Tobacco Control

To evaluate the common industry claim that higher tobacco taxation leads to higher levels of smuggling, particularly in a limited state capacity setting.

This paper evaluates the effects of a tobacco tax increase in Sierra Leone on smuggling by using gap analyses. Its models are based on multiple rounds of the Demographic and Health Survey and customs data as well as newly collected data on cigarette prices.

The paper shows that despite a substantial increase in cigarette taxation, and despite the absence of other formal tobacco control policies, smuggling has not increased in Sierra Leone. Its primary model shows a decrease in cigarette smuggling by 16.74% following the tax increase, alongside a decrease in cigarette consumption more widely and an increase in tax revenue.

By presenting a low income and lower enforcement capacity case study, this paper provides novel and critical evidence to the debate on the tax-smuggling link. Furthermore, it points to new questions on how states in these contexts can limit cigarette smuggling.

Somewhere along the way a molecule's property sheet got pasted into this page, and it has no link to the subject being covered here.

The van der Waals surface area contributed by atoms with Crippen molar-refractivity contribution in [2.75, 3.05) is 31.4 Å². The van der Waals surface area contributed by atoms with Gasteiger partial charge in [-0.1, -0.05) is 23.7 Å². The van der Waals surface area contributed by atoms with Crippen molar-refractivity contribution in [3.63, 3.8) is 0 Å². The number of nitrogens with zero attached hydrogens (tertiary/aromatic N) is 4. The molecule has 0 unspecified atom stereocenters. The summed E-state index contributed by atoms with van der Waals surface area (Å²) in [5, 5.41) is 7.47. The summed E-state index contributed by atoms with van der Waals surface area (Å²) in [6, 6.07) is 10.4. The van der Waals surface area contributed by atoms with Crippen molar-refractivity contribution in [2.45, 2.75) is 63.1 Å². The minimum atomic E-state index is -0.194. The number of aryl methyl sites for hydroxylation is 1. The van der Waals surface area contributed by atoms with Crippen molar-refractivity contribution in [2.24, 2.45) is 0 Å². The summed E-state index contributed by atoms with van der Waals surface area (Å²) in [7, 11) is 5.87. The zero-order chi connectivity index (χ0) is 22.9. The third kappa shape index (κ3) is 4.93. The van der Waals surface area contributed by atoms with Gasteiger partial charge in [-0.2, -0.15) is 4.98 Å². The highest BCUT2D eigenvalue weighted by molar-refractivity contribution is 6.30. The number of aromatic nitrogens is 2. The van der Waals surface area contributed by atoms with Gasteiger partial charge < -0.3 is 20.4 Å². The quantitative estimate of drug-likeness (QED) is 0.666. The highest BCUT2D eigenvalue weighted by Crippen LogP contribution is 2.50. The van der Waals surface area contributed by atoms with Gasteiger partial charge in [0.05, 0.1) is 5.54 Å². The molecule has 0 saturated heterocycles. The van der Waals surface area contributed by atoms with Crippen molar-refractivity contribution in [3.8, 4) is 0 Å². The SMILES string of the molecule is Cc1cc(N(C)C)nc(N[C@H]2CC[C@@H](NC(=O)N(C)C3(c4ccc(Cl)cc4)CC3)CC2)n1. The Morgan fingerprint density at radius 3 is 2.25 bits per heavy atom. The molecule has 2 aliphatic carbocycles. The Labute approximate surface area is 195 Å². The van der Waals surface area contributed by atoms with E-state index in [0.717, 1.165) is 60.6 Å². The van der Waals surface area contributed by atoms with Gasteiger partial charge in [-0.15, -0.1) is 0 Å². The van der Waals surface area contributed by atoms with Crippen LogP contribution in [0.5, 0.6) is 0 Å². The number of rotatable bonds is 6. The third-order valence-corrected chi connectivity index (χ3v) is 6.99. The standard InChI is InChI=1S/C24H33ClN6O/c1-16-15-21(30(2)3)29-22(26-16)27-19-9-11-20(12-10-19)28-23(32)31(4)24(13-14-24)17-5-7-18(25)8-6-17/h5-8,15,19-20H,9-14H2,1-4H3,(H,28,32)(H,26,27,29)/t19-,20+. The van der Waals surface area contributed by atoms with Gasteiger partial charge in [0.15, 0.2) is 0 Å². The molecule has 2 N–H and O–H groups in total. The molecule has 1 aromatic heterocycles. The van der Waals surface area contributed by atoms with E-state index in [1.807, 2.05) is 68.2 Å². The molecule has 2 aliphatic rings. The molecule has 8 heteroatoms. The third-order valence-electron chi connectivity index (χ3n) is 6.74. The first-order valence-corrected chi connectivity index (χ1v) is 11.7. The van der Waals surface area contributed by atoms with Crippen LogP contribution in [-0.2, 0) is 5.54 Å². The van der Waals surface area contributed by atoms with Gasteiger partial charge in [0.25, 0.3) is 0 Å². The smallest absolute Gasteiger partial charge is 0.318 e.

Data availability statement
Data are available on reasonable request.


Giovanni Occhiali

Dr Giovanni Occhiali is a Development Economist based at the Institute of Development Studies, where he works on a number of projects related to Tax Administration and Compliance, Tax and Governance and co-leads ICTD’s capacity building programme together with Dr Max Gallien. His research focuses on Sub-Saharan Africa, and outside of the field of taxation his main interests are energy economics and industrial policies. He holds a PhD from the University of Birmingham and prior to joining ICTD, he was a Researcher at the Fondazione Eni Enrico Mattei and an Overseas Development Institute Fellow at the National Revenue Authority of Sierra Leone.

Max Gallien

Max Gallien is a Research Fellow at the ICTD. His research specialises in the politics of informal and illegal economies, the political economy of the Middle East and North Africa and development politics. He completed his PhD at the London School of Economics. Max co-leads the informality and taxation programme with Vanessa, as well as the ICTD’s capacity building programme.